Red cell distribution width and risk of cardiovascular mortality: Insights from National Health and Nutrition Examination Survey (NHANES)-III

Neeraj Shah, Mohit Pahuja, Sadip Pant, Aman Handa, Vratika Agarwal, Nileshkumar Patel, Raman Dusaj

Research output: Contribution to journalArticle

7 Citations (Scopus)

Abstract

Introduction Red cell distribution width (RDW) has been linked to cardiovascular disease. We sought to determine whether addition of RDW improved the Framingham risk score (FRS) model to predict cardiovascular mortality in a healthy US cohort. Methods We performed a post-hoc analysis of the National Health and Nutritional Examination Survey-III (1988–94) cohort, including non-anemic subjects aged 30–79 years. Primary endpoint was death from coronary heart disease (CHD). We divided the cohort into three risk categories: < 6%, 6–20% and > 20%. RDW > 14.5 was considered high. Kaplan-Meier survival curves and Cox proportional hazards models were created. Discrimination, calibration and reclassification were used to assess the value of addition of RDW to the FRS model. Results We included 7005 subjects with a mean follow up of 14.1 years. Overall, there were 233 (3.3%) CHD deaths; 27 (8.2%) in subjects with RDW > 14.5 compared to 206 (3.1%) in subjects with RDW ≤ 14.5 (p < 0.001). Adjusted hazard ratio of RDW in predicting CHD mortality was 2.02 (1.04–3.94, p = 0.039). Addition of RDW to FRS model showed significant improvement in C-statistic (0.8784 vs. 0.8751, p = 0.032) and area under curve (0.8565 vs. 0.8544, p = 0.05). There was significant reclassification of FRS with a net reclassification index (NRI) of 5.6% (p = 0.017), and an intermediate-risk NRI of 9.6% (p = 0.011). Absolute integrated discrimination index (IDI) was 0.004 (p = 0.02), with relative IDI of 10.4%. Conclusions Our study demonstrates that RDW is a promising biomarker which improves prediction of cardiovascular mortality over and above traditional cardiovascular risk factors.

Original languageEnglish
Pages (from-to)105-110
Number of pages6
JournalInternational Journal of Cardiology
Volume232
DOIs
Publication statusPublished - 01-04-2017
Externally publishedYes

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Erythrocyte Indices
Nutrition Surveys
Mortality
Coronary Disease
Kaplan-Meier Estimate
Proportional Hazards Models
Calibration
Area Under Curve
Cardiovascular Diseases
Biomarkers
Health

All Science Journal Classification (ASJC) codes

  • Cardiology and Cardiovascular Medicine

Cite this

Shah, Neeraj ; Pahuja, Mohit ; Pant, Sadip ; Handa, Aman ; Agarwal, Vratika ; Patel, Nileshkumar ; Dusaj, Raman. / Red cell distribution width and risk of cardiovascular mortality : Insights from National Health and Nutrition Examination Survey (NHANES)-III. In: International Journal of Cardiology. 2017 ; Vol. 232. pp. 105-110.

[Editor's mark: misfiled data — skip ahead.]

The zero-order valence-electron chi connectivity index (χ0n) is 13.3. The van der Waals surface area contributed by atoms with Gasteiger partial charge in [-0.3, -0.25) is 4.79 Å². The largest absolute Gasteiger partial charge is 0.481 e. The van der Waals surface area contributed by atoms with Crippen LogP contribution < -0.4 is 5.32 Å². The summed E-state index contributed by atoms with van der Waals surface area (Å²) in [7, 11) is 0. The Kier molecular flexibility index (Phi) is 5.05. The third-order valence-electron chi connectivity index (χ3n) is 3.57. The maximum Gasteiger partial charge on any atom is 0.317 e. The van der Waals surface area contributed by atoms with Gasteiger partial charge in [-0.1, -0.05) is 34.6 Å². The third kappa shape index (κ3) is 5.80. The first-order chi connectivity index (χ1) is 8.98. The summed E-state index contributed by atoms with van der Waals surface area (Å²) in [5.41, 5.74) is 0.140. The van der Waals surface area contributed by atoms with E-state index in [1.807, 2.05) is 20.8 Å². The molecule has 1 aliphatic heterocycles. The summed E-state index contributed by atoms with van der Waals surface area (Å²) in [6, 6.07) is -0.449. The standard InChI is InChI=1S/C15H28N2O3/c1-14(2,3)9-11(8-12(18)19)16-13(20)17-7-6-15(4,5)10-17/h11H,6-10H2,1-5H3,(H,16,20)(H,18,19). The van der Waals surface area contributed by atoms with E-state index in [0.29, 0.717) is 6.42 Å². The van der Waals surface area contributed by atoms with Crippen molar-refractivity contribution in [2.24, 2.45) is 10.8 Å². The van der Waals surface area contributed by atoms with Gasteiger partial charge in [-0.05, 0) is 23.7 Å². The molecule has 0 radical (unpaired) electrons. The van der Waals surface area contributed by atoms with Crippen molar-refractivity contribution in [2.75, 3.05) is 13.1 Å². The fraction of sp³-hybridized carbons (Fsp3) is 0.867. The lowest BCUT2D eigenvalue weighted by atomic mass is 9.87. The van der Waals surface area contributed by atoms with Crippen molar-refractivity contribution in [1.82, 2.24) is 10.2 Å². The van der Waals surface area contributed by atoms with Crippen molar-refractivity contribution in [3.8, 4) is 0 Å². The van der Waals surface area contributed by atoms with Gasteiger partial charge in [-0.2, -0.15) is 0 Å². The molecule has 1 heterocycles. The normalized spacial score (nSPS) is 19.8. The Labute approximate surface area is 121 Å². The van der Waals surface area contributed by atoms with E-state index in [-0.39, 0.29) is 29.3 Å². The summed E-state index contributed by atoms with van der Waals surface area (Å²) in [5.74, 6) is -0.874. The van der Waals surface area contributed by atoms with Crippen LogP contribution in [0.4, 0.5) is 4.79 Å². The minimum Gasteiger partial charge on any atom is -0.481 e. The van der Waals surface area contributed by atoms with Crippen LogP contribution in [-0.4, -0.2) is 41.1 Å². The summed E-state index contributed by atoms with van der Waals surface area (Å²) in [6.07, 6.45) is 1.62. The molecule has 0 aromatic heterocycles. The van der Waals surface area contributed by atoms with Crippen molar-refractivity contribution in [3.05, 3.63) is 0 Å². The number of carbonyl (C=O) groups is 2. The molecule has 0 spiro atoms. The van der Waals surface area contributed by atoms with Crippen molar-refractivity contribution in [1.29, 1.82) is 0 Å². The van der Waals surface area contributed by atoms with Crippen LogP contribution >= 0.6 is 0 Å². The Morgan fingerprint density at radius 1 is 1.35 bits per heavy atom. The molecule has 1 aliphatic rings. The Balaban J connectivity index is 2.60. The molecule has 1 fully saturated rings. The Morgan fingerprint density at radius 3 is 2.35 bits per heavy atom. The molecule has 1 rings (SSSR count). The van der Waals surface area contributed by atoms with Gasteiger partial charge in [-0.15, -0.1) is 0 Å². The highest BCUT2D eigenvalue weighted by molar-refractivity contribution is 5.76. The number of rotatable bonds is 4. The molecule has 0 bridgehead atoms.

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abstract = "Introduction Red cell distribution width (RDW) has been linked to cardiovascular disease. We sought to determine whether addition of RDW improved the Framingham risk score (FRS) model to predict cardiovascular mortality in a healthy US cohort. Methods We performed a post-hoc analysis of the National Health and Nutritional Examination Survey-III (1988–94) cohort, including non-anemic subjects aged 30–79 years. Primary endpoint was death from coronary heart disease (CHD). We divided the cohort into three risk categories: < 6{\%}, 6–20{\%} and > 20{\%}. RDW > 14.5 was considered high. Kaplan-Meier survival curves and Cox proportional hazards models were created. Discrimination, calibration and reclassification were used to assess the value of addition of RDW to the FRS model. Results We included 7005 subjects with a mean follow up of 14.1 years. Overall, there were 233 (3.3{\%}) CHD deaths; 27 (8.2{\%}) in subjects with RDW > 14.5 compared to 206 (3.1{\%}) in subjects with RDW ≤ 14.5 (p < 0.001). Adjusted hazard ratio of RDW in predicting CHD mortality was 2.02 (1.04–3.94, p = 0.039). Addition of RDW to FRS model showed significant improvement in C-statistic (0.8784 vs. 0.8751, p = 0.032) and area under curve (0.8565 vs. 0.8544, p = 0.05). There was significant reclassification of FRS with a net reclassification index (NRI) of 5.6{\%} (p = 0.017), and an intermediate-risk NRI of 9.6{\%} (p = 0.011). Absolute integrated discrimination index (IDI) was 0.004 (p = 0.02), with relative IDI of 10.4{\%}. Conclusions Our study demonstrates that RDW is a promising biomarker which improves prediction of cardiovascular mortality over and above traditional cardiovascular risk factors.",